I would have to observe that Live Mesh is required because Microsoft is inextricably tied to applications running on clients which makes synchronization a necessity to compete with applications running in the cloud, a lesson Microsoft has already acted on with Office Live Workspace. However, since today most folks aren’t using cloud applications anyhow, Live Mesh seems very useful.
Microsoft Equipt offers consumers Microsoft Office Home and Student 2007, giving them the latest versions of Word, Excel, PowerPoint and OneNote for their personal and school projects; Windows Live OneCare, the all-in-one security and PC management service; Windows Live tools, such as Windows Live Mail, Windows Live Messenger and Windows Live Photo Gallery so they can connect and share with people they care about most; and Office Live Workspace, a new service from Microsoft that makes it easy to save documents to a dedicated online Workspace and share them with friends and classmates. Anytime a new version of Office or Windows Live OneCare is released, Microsoft Equipt customers will get the version upgrades as part of their subscriptions.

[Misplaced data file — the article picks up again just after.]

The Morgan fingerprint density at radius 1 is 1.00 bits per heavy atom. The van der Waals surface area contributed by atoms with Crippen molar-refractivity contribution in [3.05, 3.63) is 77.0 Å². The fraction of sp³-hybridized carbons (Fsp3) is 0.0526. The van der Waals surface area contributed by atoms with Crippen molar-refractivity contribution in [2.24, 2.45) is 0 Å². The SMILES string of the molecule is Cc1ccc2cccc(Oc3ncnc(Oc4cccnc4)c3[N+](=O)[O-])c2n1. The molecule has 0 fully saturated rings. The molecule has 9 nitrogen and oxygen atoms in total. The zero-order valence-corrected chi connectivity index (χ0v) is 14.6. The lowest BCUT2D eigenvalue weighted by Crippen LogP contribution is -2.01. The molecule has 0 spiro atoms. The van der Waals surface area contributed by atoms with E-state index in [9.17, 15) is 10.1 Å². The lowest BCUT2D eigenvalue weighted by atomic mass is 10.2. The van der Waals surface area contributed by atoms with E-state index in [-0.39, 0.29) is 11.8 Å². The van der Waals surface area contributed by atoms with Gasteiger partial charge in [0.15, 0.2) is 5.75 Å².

Microsoft Equipt is $69.99 (U.S.) estimated retail price for a one-year renewable subscription. Each subscription will be good for three home PCs, making Microsoft Equipt ideal for families and individuals with one or several computers.
Microsoft Equipt will be sold in nearly 700 Circuit City stores in the U.S. starting mid-July 2008.
Ignoring the "Live" freebies, a visit to Amazon reveals that you can buy a OneCare subscription (3 licenses) for $21.95 per year leaving $48.04 annually to amortize the $111.49 that Amazon charges for Home and Student 2007 (3 licenses). That works out to a payoff of 2.3 years for buying the software upfront instead of getting an Equipt subscription and you will be able to use it forever. Of course, you won’t get the version upgrades with an upfront purchase, but how many consumers really care about that and if new versions only come every 4-5 years it’s a wash. On the face of it, Equipt isn’t a real consumer savings standout.
I would also observe that the marketing plan apparently isn’t complete since Circuit City could hardly be the exclusive retail source. It will also be interesting see if Microsoft can get Equipt preloaded by OEM’s on new PCs some of which currently ship with Home and Student trial offers. All it really takes is money to get that done.
All in all, while there may be a pony for Microsoft in a consumer software subscription service, Equipt as announced hardly seems to be it.